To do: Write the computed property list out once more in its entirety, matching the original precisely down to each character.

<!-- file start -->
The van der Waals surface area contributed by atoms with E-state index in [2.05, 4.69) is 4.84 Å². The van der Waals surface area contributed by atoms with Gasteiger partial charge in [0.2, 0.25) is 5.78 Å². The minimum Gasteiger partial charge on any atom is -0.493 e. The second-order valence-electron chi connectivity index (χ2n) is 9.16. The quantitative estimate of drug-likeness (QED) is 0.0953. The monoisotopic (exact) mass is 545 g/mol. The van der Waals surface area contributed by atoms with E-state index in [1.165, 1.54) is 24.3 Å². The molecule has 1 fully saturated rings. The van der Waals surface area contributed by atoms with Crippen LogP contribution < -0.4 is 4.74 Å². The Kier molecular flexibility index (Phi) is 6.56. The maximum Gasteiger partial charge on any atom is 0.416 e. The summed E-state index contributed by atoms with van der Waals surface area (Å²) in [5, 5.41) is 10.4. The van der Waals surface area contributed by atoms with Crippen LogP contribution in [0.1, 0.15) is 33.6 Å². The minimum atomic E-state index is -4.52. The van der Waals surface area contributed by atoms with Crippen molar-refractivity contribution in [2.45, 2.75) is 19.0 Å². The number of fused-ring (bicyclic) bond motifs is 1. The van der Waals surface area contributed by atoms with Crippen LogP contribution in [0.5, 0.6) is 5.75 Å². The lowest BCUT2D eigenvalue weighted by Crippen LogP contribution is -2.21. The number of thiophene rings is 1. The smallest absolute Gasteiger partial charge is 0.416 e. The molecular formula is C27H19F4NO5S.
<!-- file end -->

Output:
The van der Waals surface area contributed by atoms with E-state index in [2.05, 4.69) is 4.84 Å². The van der Waals surface area contributed by atoms with Gasteiger partial charge in [0.2, 0.25) is 5.78 Å². The minimum Gasteiger partial charge on any atom is -0.493 e. The second-order valence-electron chi connectivity index (χ2n) is 9.16. The quantitative estimate of drug-likeness (QED) is 0.0953. The monoisotopic (exact) mass is 545 g/mol. The van der Waals surface area contributed by atoms with E-state index in [1.165, 1.54) is 24.3 Å². The molecule has 1 fully saturated rings. The van der Waals surface area contributed by atoms with Crippen LogP contribution < -0.4 is 4.74 Å². The Kier molecular flexibility index (Phi) is 6.56. The maximum Gasteiger partial charge on any atom is 0.416 e. The summed E-state index contributed by atoms with van der Waals surface area (Å²) in [5, 5.41) is 10.4. The van der Waals surface area contributed by atoms with Crippen LogP contribution in [0.1, 0.15) is 33.6 Å². The minimum atomic E-state index is -4.52. The van der Waals surface area contributed by atoms with Crippen molar-refractivity contribution in [2.45, 2.75) is 19.0 Å². The number of fused-ring (bicyclic) bond motifs is 1. The van der Waals surface area contributed by atoms with Crippen LogP contribution in [0.5, 0.6) is 5.75 Å². The lowest BCUT2D eigenvalue weighted by Crippen LogP contribution is -2.21. The number of thiophene rings is 1. The smallest absolute Gasteiger partial charge is 0.416 e. The molecular formula is C27H19F4NO5S.